Migrants in distress at sea have told their rescuers that several ships passed them by without offering assistance, a European aid group said Sunday while seeking safe harbor for a rescue vessel with 141 migrants aboard.
SOS Mediterranee in a statement said that due to the recent refusal of Italy and Malta to let rescue vessels carrying migrants dock, ships might be now unwilling to get involved fearing they will be stranded with migrants aboard and denied a port to disembark them.
On Friday the group’s chartered ship Aquarius, which it operates in partnership with Doctors Without Borders, rescued 141 people in waters off Libya. Of these, 25 were found adrift on a small wooden boat that had no motor and was believed to have been at sea for about 35 hours, the group said. The other 116 people, including 67 unaccompanied minors, were rescued later that day, it said.
Nearly three-quarters of those rescued originate from Somalia and Eritrea. Many migrants recounted how they were “held in inhumane conditions in Libya,” where human traffickers are based, the aid group aid.
It added that Libya’s rescue coordination authorities wouldn’t provide the Aquarius with “a place of safety” and asked it to request safe harbor from another country’s authorities.
The Aquarius was sailing north in the Mediterranean Sunday in hopes of receiving docking permission from another country.
SOS Mediterranee said that “in a disturbing development, rescued people on board told out teams they encountered five different ships which did not offer them assistance before they were rescued by Aquarius.”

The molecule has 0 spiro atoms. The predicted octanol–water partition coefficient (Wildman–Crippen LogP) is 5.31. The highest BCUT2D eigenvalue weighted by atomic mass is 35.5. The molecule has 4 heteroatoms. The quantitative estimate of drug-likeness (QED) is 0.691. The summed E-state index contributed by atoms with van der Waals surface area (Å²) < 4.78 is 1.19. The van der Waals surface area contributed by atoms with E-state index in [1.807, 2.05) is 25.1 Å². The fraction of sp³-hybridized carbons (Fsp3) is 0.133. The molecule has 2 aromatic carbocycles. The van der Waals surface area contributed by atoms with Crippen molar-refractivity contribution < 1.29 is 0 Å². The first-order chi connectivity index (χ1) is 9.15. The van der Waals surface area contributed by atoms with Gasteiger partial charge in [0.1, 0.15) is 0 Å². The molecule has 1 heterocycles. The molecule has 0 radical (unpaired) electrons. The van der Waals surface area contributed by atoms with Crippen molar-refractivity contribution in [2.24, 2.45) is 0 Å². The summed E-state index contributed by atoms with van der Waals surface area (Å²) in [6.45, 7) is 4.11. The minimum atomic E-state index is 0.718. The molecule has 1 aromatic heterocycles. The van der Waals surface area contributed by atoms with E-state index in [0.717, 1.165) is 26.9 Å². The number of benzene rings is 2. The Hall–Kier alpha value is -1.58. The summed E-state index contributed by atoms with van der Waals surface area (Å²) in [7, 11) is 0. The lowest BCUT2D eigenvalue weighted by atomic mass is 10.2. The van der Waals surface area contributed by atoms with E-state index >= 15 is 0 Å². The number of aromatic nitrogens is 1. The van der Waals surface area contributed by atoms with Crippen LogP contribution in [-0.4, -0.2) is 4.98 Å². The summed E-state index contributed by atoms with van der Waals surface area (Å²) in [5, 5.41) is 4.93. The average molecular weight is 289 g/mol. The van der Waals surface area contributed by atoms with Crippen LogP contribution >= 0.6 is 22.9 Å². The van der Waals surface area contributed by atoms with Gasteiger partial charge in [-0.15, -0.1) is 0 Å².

Aboard Aquarius is Doctors Without Borders project coordinator, Aloys Vimard, who elaborated.
“It seems the very principle of rendering assistance to persons in distress at sea is now at stake. Ships might be unwilling to respond to those in distress due to the high risk of being stranded and denied a place of safety,” the statement quoted Vimard as saying.
SOS Mediterranee said many of those aboard were extremely week and malnourished. Those rescued in recent years have said they receive scanty rations while kept in Libya to await the opportunity to leave on human smugglers’ unseaworthy boats.
“What is of utmost importance is that the survivors are brought to a place of safety without delay, where their basic needs can be met and where they can be protected from abuse,” the group quoted Nick Romaniuk, its search and rescue coordinator as saying.
In June, Aquarius was forced to sail north for days with more than 600 migrants to Spain after Italy and Malta refused it docking permission. Since then, other private rescue vessels have had to wait for days until some country agreed to let migrants disembark.
Italy’s new populist government has vowed that no more private aid ships will bring migrants to Italian shores.
Although arrivals in Italy of rescued migrants smuggled from Libya have sharply dropped off this year compared to previous years, some 600,000 reached Italian ports in the last few years. Italy demands fellow European Union countries take the asylum-seekers from Africa, Asia and the Middle East.
The tiny EU island nation of Malta says it can’t handle large numbers of migrants.
Cargo and other commercial vessels often have plucked migrants to safety from deflating rubber dinghies and rickety wooden boats. But with Italy’s crackdown, commercial ships risk being blocked for days at sea, unable to carry out their business. Recently a support ship for an offshore oil platform was left in limbo for days after rescuing migrants.
SOS Mediterranee said the Libya rescue coordination center didn’t inform it about migrant boats in distress despite knowing the Aquarius was nearby.
“It was extremely fortunate that we spotted these boats in distress ourselves” on Friday, the group said.
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